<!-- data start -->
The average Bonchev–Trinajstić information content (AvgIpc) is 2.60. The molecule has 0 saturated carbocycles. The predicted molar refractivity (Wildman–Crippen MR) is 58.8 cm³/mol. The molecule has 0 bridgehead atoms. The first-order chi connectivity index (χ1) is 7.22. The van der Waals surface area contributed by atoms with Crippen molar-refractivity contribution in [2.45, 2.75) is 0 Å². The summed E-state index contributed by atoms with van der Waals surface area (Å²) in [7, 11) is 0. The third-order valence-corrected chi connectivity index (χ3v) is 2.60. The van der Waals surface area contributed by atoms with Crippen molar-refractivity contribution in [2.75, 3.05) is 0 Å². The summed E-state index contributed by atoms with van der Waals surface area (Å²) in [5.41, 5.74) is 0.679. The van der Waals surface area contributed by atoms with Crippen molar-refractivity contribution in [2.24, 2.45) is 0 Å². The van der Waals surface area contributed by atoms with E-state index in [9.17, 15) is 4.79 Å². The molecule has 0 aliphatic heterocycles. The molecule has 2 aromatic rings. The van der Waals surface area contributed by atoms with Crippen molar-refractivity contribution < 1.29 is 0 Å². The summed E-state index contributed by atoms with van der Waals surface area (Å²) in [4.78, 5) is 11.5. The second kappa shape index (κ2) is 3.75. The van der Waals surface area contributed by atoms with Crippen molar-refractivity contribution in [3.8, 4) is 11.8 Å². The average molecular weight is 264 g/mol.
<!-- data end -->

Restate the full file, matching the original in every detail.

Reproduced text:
The average Bonchev–Trinajstić information content (AvgIpc) is 2.60. The molecule has 0 saturated carbocycles. The predicted molar refractivity (Wildman–Crippen MR) is 58.8 cm³/mol. The molecule has 0 bridgehead atoms. The first-order chi connectivity index (χ1) is 7.22. The van der Waals surface area contributed by atoms with Crippen molar-refractivity contribution in [2.45, 2.75) is 0 Å². The summed E-state index contributed by atoms with van der Waals surface area (Å²) in [7, 11) is 0. The third-order valence-corrected chi connectivity index (χ3v) is 2.60. The van der Waals surface area contributed by atoms with Crippen molar-refractivity contribution in [2.75, 3.05) is 0 Å². The summed E-state index contributed by atoms with van der Waals surface area (Å²) in [5.41, 5.74) is 0.679. The van der Waals surface area contributed by atoms with Crippen molar-refractivity contribution in [2.24, 2.45) is 0 Å². The van der Waals surface area contributed by atoms with E-state index in [9.17, 15) is 4.79 Å². The molecule has 0 aliphatic heterocycles. The molecule has 2 aromatic rings. The van der Waals surface area contributed by atoms with Crippen molar-refractivity contribution < 1.29 is 0 Å². The summed E-state index contributed by atoms with van der Waals surface area (Å²) in [4.78, 5) is 11.5. The second kappa shape index (κ2) is 3.75. The van der Waals surface area contributed by atoms with Crippen molar-refractivity contribution in [3.8, 4) is 11.8 Å². The average molecular weight is 264 g/mol.